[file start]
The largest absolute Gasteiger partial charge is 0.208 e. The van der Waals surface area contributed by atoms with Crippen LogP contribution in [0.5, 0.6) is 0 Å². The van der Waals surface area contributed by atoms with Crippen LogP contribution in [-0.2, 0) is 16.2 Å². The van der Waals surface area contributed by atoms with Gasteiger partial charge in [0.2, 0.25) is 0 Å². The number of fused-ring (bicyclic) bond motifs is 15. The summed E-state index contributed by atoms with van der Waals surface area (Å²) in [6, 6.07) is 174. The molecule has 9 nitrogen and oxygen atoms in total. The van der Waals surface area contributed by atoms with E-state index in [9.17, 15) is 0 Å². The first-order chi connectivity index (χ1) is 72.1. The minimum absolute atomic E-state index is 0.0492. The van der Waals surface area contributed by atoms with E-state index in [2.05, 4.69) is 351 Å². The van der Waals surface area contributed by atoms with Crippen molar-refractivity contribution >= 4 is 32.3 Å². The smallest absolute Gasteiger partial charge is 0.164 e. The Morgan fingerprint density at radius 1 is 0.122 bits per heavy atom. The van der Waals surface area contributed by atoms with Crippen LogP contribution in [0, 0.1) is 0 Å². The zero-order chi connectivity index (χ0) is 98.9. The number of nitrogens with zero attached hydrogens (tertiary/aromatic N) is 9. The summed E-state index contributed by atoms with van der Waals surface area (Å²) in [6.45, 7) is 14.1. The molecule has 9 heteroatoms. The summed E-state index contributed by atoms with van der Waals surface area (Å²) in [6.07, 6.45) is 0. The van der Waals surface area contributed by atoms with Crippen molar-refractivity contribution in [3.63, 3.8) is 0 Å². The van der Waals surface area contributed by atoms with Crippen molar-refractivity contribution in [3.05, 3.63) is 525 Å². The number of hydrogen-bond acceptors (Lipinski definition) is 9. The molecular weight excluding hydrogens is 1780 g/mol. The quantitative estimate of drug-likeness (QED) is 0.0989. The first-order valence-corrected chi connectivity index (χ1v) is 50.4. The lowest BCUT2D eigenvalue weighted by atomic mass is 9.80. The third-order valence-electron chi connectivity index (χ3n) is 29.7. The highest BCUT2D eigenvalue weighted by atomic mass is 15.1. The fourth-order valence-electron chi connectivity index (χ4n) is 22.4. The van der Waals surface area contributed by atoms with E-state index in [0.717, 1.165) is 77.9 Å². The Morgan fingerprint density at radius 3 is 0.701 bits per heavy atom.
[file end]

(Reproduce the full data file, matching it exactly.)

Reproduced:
The largest absolute Gasteiger partial charge is 0.208 e. The van der Waals surface area contributed by atoms with Crippen LogP contribution in [0.5, 0.6) is 0 Å². The van der Waals surface area contributed by atoms with Crippen LogP contribution in [-0.2, 0) is 16.2 Å². The van der Waals surface area contributed by atoms with Gasteiger partial charge in [0.2, 0.25) is 0 Å². The number of fused-ring (bicyclic) bond motifs is 15. The summed E-state index contributed by atoms with van der Waals surface area (Å²) in [6, 6.07) is 174. The molecule has 9 nitrogen and oxygen atoms in total. The van der Waals surface area contributed by atoms with E-state index in [9.17, 15) is 0 Å². The first-order chi connectivity index (χ1) is 72.1. The minimum absolute atomic E-state index is 0.0492. The van der Waals surface area contributed by atoms with E-state index in [2.05, 4.69) is 351 Å². The van der Waals surface area contributed by atoms with Crippen molar-refractivity contribution >= 4 is 32.3 Å². The smallest absolute Gasteiger partial charge is 0.164 e. The Morgan fingerprint density at radius 1 is 0.122 bits per heavy atom. The van der Waals surface area contributed by atoms with Crippen LogP contribution in [0, 0.1) is 0 Å². The zero-order chi connectivity index (χ0) is 98.9. The number of nitrogens with zero attached hydrogens (tertiary/aromatic N) is 9. The summed E-state index contributed by atoms with van der Waals surface area (Å²) in [6.45, 7) is 14.1. The molecule has 9 heteroatoms. The summed E-state index contributed by atoms with van der Waals surface area (Å²) in [6.07, 6.45) is 0. The van der Waals surface area contributed by atoms with Crippen molar-refractivity contribution in [3.63, 3.8) is 0 Å². The van der Waals surface area contributed by atoms with Crippen molar-refractivity contribution in [3.05, 3.63) is 525 Å². The number of hydrogen-bond acceptors (Lipinski definition) is 9. The molecular weight excluding hydrogens is 1780 g/mol. The quantitative estimate of drug-likeness (QED) is 0.0989. The first-order valence-corrected chi connectivity index (χ1v) is 50.4. The lowest BCUT2D eigenvalue weighted by atomic mass is 9.80. The third-order valence-electron chi connectivity index (χ3n) is 29.7. The highest BCUT2D eigenvalue weighted by atomic mass is 15.1. The fourth-order valence-electron chi connectivity index (χ4n) is 22.4. The van der Waals surface area contributed by atoms with E-state index in [0.717, 1.165) is 77.9 Å². The Morgan fingerprint density at radius 3 is 0.701 bits per heavy atom.